In agreement with Ivins when she mentions guns should be for the military, armed forces, and the National Guards only because they protect our country. We have so many people dying from guns and kids are dying so young from guns as well. Ivins mentions guns have the power to kill anyone, In agreement with her because guns do kill so many people. Anyone can pick a gun that can kill someone.

Even though we have the second amendment a part of the Bills of Right. We as Americans should know to put the guns down and stop killing innocent people. The second amendment is protecting us Americans. Ivins says “A well-regulated militia” surely implies both training and long discipline. That is the least, the very least, that should be required of those who are permitted to have guns because a gun is literally to power to kill”. Ivins means the military should have guns because they will protect us.

She also is saying guns have the power to kill anyone. Ivins also mentions “guns don’t kill people” is patent nonsense. Anyone who has ever worked in a cop shop knows how many family arguments end in murder because three was a gun in the house”.

Ivin is explaining how families who argue lead to them killing each other and that shouldn’t allow. She also says people who work as cop knows how guns kill people. America has the most gun violence than all nations. Ivins says “Ban the damn thing. Ban them all.

Do you want protection? Get a dog”. Ivins was stating how people shouldn’t need guns if they want protection they should get a dog. Anyone can buy a gun and kill anybody so they should illegal. Anybody can buy a gun from someone and that dangerous. Ivin also says “By the time someone who studies the martial arts become a master- literally able to kill with bare hand- that person has also undergone years of training and discipline.

But any fool can pick up a gun and kill with it”. Ivins is saying how study marital take time to learn it but when it comes to guns anyone can pick it up and kill anyone. For guns, you really don’t need to learn anything there a button and touch and kill someone. The past years gun violence has drastically gone up. People have been killing each other with guns. People say guns shouldn’t be ban but there are kids and adults who die from guns for being at a place at the wrong time.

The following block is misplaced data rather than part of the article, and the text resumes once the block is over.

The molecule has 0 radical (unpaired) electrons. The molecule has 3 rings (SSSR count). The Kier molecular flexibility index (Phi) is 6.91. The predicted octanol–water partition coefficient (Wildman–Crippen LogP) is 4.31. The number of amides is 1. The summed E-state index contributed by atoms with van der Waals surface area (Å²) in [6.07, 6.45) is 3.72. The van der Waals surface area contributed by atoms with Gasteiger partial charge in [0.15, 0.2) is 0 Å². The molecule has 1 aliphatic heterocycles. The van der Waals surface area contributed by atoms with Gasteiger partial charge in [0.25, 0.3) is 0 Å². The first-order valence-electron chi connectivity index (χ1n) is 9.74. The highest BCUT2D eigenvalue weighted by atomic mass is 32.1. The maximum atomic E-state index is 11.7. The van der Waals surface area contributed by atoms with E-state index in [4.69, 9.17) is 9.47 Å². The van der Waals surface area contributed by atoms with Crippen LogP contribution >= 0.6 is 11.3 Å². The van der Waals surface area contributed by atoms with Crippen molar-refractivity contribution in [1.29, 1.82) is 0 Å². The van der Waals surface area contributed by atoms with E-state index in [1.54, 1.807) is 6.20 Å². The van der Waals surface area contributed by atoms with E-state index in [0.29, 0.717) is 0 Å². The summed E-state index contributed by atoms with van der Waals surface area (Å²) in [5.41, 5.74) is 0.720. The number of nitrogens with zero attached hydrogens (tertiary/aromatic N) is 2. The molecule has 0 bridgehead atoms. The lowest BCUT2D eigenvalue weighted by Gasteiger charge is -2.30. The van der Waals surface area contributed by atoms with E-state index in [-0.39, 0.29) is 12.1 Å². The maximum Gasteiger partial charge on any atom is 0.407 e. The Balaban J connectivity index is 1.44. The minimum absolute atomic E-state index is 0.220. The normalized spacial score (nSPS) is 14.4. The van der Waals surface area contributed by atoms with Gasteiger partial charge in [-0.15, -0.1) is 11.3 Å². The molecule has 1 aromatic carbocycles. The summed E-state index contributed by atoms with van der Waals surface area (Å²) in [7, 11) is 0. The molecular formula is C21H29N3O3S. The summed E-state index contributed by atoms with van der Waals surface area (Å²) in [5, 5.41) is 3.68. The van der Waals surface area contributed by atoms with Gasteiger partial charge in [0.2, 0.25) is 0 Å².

Ivins says “We do, however, license them and their owners, restrict their use to presumably sane and sober adults and keep track of who sells them to whom. At a minimum, we should do the same with”. Ivin is saying how we should do more background for people who wants guns. We shouldn’t give guns to anybody. Letting citizens have guns without no background cause more violence, even if we give background, some people will lie. To improve gun violence we need stricter laws and more police force.

Another source is “Guns are the problem’: activists get tough on gun control after Vegas” which discusses gun violence happening across America. Ivins says in the article how guns shouldn’t be allowed and she said we should have stricter background checks. In the same source “Requiring a background check on every gun sale- rather than just as current federal law requires has been the major policy goal of most American gun control groups in recent years” by Lois Beckett published by The Guardian on October 5, 2017.

Both articles are both agreeing on getting stricter gun control laws and giving a gun to anybody. That shows innocent people. Furthermore, Ivins tells guns should be for law enforcement and military. She also says guns shouldn’t be allowed at all if you want the protection to get a dog or knife. In this source, it discusses “The Las Vegas shooter, Stephen Paddock, had no serious criminal record, and a local gun store said he had passed a background check before buying some of his guns” by Lois Beckett published by The Guardian on October 5, 2017.

The article is saying the Vegas shooter got and gun and had a background check and still got accepted for getting a gun and 58 people got killed. Ivins also is stating America should have stricter gun control laws. Also in the article, it says “Nobody saw any red flags. Nobody thought anything was wrong with him” Volinsky said thought of Paddock. “It’s not enough to just limit the kind of people who own guns.

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You have to go to after the hun themselves. Guns is the problem” by Lois Beckett published by The Guardian on October 5, 2017. The article was saying how they didn’t see any warning signs and he still killed 58 people. Both articles are saying we need more strict laws and the government needs to do more. Ivins says how anyone can be killed with a gun anytime.

Finally, in the essay “Get a Knife, Get a Dog, but Get Rid of Guns” by Molly Ivins, she has a belief of gun shouldn’t be allowed if you want protection you can get a dog or knife. She makes a good statement “Guns do kill. Unlike cars, that is all they do”. She is saying how cars don’t really kill you do like guns kill you.